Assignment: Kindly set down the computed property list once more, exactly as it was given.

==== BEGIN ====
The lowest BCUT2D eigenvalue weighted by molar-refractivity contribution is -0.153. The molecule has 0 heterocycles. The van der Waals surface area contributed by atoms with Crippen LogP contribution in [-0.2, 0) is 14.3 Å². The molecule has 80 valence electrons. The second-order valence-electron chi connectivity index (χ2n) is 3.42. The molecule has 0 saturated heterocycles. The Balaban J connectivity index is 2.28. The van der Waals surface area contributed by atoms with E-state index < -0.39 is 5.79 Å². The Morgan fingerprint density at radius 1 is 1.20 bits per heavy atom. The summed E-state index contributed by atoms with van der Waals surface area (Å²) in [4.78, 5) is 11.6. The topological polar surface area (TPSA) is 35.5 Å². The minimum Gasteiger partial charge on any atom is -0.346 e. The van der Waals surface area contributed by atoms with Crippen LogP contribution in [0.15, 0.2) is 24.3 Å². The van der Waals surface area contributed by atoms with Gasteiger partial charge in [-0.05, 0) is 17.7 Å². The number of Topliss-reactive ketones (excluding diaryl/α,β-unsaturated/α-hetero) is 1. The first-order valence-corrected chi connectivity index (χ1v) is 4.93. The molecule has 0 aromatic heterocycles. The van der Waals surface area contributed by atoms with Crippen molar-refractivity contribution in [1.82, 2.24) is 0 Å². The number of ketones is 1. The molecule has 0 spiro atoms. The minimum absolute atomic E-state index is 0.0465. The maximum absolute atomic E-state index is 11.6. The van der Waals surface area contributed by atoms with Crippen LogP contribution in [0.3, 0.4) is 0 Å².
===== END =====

The lowest BCUT2D eigenvalue weighted by molar-refractivity contribution is -0.153. The molecule has 0 heterocycles. The van der Waals surface area contributed by atoms with Crippen LogP contribution in [-0.2, 0) is 14.3 Å². The molecule has 80 valence electrons. The second-order valence-electron chi connectivity index (χ2n) is 3.42. The molecule has 0 saturated heterocycles. The Balaban J connectivity index is 2.28. The van der Waals surface area contributed by atoms with E-state index < -0.39 is 5.79 Å². The Morgan fingerprint density at radius 1 is 1.20 bits per heavy atom. The summed E-state index contributed by atoms with van der Waals surface area (Å²) in [4.78, 5) is 11.6. The topological polar surface area (TPSA) is 35.5 Å². The minimum Gasteiger partial charge on any atom is -0.346 e. The van der Waals surface area contributed by atoms with Crippen LogP contribution in [0.15, 0.2) is 24.3 Å². The van der Waals surface area contributed by atoms with Gasteiger partial charge in [-0.05, 0) is 17.7 Å². The number of Topliss-reactive ketones (excluding diaryl/α,β-unsaturated/α-hetero) is 1. The first-order valence-corrected chi connectivity index (χ1v) is 4.93. The molecule has 0 aromatic heterocycles. The van der Waals surface area contributed by atoms with Crippen molar-refractivity contribution in [1.82, 2.24) is 0 Å². The number of ketones is 1. The molecule has 0 spiro atoms. The minimum absolute atomic E-state index is 0.0465. The maximum absolute atomic E-state index is 11.6. The van der Waals surface area contributed by atoms with Crippen LogP contribution in [0.3, 0.4) is 0 Å².